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Financed credit insurance yanked off the shelf
Two financial services providers, Citigroup Inc. and HFC, will stop selling a controversial form of credit insurance that was packaged with mortgage loans.
|Meetings with government regulators, consumer groups, and the head of the United States Senate banking committee led to the company's decision to take single-premium credit insurance off the market.|
"In the coming weeks, we are going to stop offering single-premium credit insurance on mortgage loans," writes Robert Willumstad, CEO of the consumer lending group of Citigroup's consumer finance subsidiary, CitiFinancial, in an employee memo dated June 28, 2001.
Willumstad says the product is "voluntarily purchased" and "provides important benefits to customers," but that meetings with government regulators, consumer groups, and the head of the United States Senate banking committee led to the company's decision to take single-premium credit insurance off the market.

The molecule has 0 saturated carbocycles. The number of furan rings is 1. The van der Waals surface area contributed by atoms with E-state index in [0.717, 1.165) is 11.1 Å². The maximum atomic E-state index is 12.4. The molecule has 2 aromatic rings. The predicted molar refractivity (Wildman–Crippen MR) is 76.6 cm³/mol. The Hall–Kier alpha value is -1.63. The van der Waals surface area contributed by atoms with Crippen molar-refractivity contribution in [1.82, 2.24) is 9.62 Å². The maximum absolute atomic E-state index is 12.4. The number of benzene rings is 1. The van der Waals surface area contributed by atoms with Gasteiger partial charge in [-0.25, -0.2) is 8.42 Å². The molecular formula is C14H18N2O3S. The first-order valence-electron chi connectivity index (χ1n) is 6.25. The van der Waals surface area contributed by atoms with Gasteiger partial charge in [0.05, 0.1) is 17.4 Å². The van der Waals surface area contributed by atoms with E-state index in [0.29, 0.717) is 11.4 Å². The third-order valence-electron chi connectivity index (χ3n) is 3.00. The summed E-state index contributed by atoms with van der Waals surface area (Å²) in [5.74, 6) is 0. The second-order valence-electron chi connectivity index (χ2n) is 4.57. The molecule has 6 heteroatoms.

And, on July 11, 2001, Household International, which does business as HFC and Beneficial, announced that it, too, would arrest sales of financed single-premium credit insurance.
HFC, another of the nation's largest consumer-finance companies, said it would begin making a fixed monthly premium credit insurance policy available to consumers who want it.
CitiFinancial will develop a credit insurance product with monthly premiums that stop when the term of the insurance expires. It also will offer the monthly premium coverage to consumers who already purchased single-premium coverage.
Single-premium financed credit insurance is typically sold with home loans by subprime lenders, companies that lend money to consumers with poor credit histories. The premium is paid in one lump sum, which is then financed along with the rest of the loan, to be paid off during the loan term. It is designed to pay off the mortgage if the borrower dies, becomes disabled, or loses his or her job before the term of the insurance expires.
Single-premium credit insurance is more expensive than regular life insurance or disability coverage, and consumer advocates charge that it is sold unfairly to consumers who do not need it, do not understand it, or believe they must purchase the insurance in order to obtain the loan. Although the coverage expires after a few years (usually five or fewer), consumers continue to pay for it for the life of the loan — and that, consumer groups say, forces borrowers to build equity more slowly and can add thousands of dollars to the total amount owed.